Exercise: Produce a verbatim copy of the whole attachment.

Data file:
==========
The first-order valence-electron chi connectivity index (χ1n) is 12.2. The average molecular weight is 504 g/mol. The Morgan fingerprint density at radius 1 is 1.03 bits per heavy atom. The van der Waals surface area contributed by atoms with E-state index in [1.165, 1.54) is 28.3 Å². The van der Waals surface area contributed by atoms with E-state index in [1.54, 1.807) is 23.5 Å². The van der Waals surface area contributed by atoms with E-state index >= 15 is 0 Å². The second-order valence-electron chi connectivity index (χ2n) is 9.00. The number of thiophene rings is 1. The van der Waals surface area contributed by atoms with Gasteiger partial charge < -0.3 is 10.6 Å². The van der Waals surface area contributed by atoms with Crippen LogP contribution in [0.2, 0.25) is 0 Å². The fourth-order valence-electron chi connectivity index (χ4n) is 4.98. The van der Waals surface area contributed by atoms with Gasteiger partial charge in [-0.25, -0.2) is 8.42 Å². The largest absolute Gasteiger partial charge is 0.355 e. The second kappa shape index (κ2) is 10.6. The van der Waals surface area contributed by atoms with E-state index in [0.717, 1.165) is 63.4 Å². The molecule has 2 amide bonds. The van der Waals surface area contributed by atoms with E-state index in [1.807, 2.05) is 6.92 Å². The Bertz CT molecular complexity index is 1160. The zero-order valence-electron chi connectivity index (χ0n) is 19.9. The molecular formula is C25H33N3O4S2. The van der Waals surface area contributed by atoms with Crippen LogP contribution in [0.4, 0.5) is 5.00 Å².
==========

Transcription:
The first-order valence-electron chi connectivity index (χ1n) is 12.2. The average molecular weight is 504 g/mol. The Morgan fingerprint density at radius 1 is 1.03 bits per heavy atom. The van der Waals surface area contributed by atoms with E-state index in [1.165, 1.54) is 28.3 Å². The van der Waals surface area contributed by atoms with E-state index in [1.54, 1.807) is 23.5 Å². The van der Waals surface area contributed by atoms with E-state index >= 15 is 0 Å². The second-order valence-electron chi connectivity index (χ2n) is 9.00. The number of thiophene rings is 1. The van der Waals surface area contributed by atoms with Gasteiger partial charge < -0.3 is 10.6 Å². The van der Waals surface area contributed by atoms with Crippen LogP contribution in [0.2, 0.25) is 0 Å². The fourth-order valence-electron chi connectivity index (χ4n) is 4.98. The van der Waals surface area contributed by atoms with Gasteiger partial charge in [-0.25, -0.2) is 8.42 Å². The largest absolute Gasteiger partial charge is 0.355 e. The second kappa shape index (κ2) is 10.6. The van der Waals surface area contributed by atoms with E-state index in [0.717, 1.165) is 63.4 Å². The molecule has 2 amide bonds. The van der Waals surface area contributed by atoms with E-state index in [1.807, 2.05) is 6.92 Å². The Bertz CT molecular complexity index is 1160. The zero-order valence-electron chi connectivity index (χ0n) is 19.9. The molecular formula is C25H33N3O4S2. The van der Waals surface area contributed by atoms with Crippen LogP contribution in [0.4, 0.5) is 5.00 Å².